White House: Trump Tax Cuts Extension Could Trigger Inflation


The White House is set to release a new memo on Thursday, aiming to connect the extension of Trump-era tax cuts to rising inflation, an issue that is crucial for voters.

The Republican effort to extend and expand the 2017 tax cuts embodies “a MAGAnomics economic agenda that would trigger an ‘inflation bomb’ and increase costs for middle-class families,” stated Andrew Bates, White House Senior Deputy Press Secretary, in a memo being shared with reporters and activists.

The memo was first provided to Yahoo Finance.

The focus is on the 2017 tax cuts signed into law by then-President Trump, with many provisions set to expire at the end of 2025.

During his campaign, President Biden has expressed support for extending parts of the law that benefit Americans earning under $400,000 annually, while allowing other provisions to expire, which would effectively increase taxes on the wealthiest Americans.

Republicans argue against potential economic disruption from higher tax rates. They advocate for a full extension of the cuts and are considering additional cuts, such as lowering the corporate tax rate further.

Some conservative economists argue that lowering taxes boosts tax revenues through economic growth. While revenues did increase following the 2017 cuts, analyses indicate they did not fully offset the cost of the cuts.

The White House memo also discusses the corporate tax rate, which was lowered to 21% by Trump’s 2017 law. This provision is not set to expire in 2025, but Biden is pushing to raise it to 28%, while Trump aims to reduce it to 15%.

Bates accused Republicans of “protecting corporations that are overcharging Americans and not reducing costs despite record profits.”

New government data released on Thursday showed a $21.1 billion decrease in corporate profits in Q1 2024 after reaching a record high at the end of 2023.

Tax policy remains a unifying issue for Republicans. House Speaker Mike Johnson, in an interview with Semafor, outlined a broad approach to the tax debate, indicating plans to address multiple issues beyond the expiration of the Tax Cuts and Jobs Act.

This stance unites Republicans, even those critical of Trump. In a recent Yahoo Finance interview, former House Speaker Paul Ryan expressed his preference for Trump’s tax policies over Biden’s, despite his personal opposition to Trump.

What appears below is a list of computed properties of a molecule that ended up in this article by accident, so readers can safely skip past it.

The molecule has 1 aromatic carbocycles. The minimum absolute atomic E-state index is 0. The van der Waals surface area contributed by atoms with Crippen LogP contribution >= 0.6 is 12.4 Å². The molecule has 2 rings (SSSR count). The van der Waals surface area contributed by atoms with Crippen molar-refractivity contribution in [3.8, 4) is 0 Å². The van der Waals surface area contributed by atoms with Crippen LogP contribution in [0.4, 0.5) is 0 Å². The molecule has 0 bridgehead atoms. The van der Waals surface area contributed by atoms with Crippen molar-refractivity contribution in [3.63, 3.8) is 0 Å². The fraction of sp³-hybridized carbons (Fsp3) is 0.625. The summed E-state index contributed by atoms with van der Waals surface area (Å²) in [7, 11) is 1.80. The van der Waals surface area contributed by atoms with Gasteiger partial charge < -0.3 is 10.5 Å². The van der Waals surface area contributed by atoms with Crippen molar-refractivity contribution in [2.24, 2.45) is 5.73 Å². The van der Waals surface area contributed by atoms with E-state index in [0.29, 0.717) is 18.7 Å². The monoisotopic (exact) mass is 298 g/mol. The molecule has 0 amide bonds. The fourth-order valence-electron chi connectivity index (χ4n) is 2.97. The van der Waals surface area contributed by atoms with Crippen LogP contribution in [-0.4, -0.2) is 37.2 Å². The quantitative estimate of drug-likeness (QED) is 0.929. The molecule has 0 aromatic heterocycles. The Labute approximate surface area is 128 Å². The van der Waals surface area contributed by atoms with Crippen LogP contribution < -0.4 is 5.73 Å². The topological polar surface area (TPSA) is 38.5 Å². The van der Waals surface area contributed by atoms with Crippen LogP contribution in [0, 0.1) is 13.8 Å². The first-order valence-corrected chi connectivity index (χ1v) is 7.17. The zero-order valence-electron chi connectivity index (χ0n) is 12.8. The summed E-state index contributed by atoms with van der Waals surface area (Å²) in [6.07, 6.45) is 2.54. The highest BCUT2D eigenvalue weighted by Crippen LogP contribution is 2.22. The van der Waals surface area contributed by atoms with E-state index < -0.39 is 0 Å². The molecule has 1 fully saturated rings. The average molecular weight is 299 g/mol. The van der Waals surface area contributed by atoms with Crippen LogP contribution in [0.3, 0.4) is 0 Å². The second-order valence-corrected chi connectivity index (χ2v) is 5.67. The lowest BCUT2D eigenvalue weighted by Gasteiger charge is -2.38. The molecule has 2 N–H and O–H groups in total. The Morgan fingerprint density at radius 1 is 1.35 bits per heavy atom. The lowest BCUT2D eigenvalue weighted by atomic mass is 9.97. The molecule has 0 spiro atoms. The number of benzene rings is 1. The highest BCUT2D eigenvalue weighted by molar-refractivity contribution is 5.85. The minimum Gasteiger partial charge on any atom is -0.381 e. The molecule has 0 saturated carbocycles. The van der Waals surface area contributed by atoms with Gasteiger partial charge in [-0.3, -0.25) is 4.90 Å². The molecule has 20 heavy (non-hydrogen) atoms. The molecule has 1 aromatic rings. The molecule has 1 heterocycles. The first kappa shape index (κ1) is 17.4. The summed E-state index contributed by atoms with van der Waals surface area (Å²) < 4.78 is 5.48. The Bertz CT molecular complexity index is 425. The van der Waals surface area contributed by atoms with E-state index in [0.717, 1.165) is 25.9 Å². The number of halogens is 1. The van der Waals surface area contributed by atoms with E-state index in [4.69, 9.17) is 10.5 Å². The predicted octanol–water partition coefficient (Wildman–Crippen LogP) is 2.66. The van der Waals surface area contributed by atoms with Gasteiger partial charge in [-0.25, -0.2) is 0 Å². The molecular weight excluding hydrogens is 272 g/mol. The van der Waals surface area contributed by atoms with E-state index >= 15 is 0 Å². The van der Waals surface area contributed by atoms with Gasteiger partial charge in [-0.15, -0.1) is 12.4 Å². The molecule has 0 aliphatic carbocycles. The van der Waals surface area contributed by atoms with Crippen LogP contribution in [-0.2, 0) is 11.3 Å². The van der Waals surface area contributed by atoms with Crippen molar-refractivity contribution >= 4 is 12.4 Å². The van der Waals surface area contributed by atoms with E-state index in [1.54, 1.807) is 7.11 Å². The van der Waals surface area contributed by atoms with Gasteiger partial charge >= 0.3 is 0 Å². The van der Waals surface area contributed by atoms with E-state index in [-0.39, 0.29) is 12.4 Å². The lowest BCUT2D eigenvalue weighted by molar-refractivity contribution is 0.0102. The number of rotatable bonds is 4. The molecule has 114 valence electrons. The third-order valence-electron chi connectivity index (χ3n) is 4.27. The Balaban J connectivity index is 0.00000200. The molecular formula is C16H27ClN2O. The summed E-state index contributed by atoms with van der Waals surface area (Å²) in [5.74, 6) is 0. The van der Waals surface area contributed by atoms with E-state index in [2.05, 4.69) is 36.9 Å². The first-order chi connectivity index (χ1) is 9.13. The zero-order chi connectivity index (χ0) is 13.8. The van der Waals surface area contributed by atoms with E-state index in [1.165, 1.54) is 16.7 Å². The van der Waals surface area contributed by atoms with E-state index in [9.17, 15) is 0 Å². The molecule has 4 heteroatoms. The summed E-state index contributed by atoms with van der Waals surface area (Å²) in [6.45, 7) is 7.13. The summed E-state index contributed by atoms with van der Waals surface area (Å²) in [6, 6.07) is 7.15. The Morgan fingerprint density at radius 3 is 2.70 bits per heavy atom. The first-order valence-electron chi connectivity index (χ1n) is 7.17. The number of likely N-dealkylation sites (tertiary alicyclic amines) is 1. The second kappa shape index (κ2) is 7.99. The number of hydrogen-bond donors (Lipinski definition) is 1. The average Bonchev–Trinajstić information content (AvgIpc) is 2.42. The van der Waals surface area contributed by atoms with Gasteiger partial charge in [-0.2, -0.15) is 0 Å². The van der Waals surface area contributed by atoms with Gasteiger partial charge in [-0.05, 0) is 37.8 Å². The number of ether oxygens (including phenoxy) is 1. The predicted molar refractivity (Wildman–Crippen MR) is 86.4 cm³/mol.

Ryan, who helped pass the 2017 tax cuts, warned that Biden’s plan could increase taxes on small and medium-sized businesses.

Anticipating the 2025 Tax Debate

This week’s White House memo comes as lawmakers position themselves for next year’s debate on tax policy.

Republicans have indicated plans to use the budget reconciliation process to expedite the issue if Trump wins, requiring a Republican sweep of the House, Senate, and White House this fall. This process has been used in recent years for significant legislative actions.

Reconciliation was the method used to enact the 2017 Tax Cuts and Jobs Act and for the Democrats’ Inflation Reduction Act in 2022.

The new White House memo references economists warning about the financial implications of extending the tax cuts. Columbia University professor Adam Tooze recently noted that Trump’s policies could lead to inflation.

Economists have cautioned that Trump’s broader agenda, from tax cuts to tariffs to immigration proposals, could fuel inflation, though the extent is debated.

An analysis by economists Ryan Sweet and Bernard Yaros of Oxford Economics suggested that a “full-blown Trump scenario” could increase prices by 0.5% to 1% in 2026 and 2027.

“Despite these warnings, House Republican leadership is preparing to extend the Trump tax cuts for the wealthy beyond 2025,” Bates wrote regarding GOP plans.

Budget analysts have provided varying cost estimates for the tax changes. The Committee for a Responsible Federal Budget estimated extending certain parts of the law would cost $4 trillion through 2034.

The Congressional Budget Office has also examined the issue, estimating the cost between $3.5 trillion and $4.6 trillion through 2033, depending on assumptions about spending and revenues.

Some market analysts express concern that new tax cuts and resulting deficits could disrupt markets.

“Trump is the more bearish candidate due to his advocacy for continued tax cuts and expensive programs,” said Bill Gross, a veteran bond investor, in an interview with the Financial Times. He remarked that “Trump’s election would be more disruptive.”

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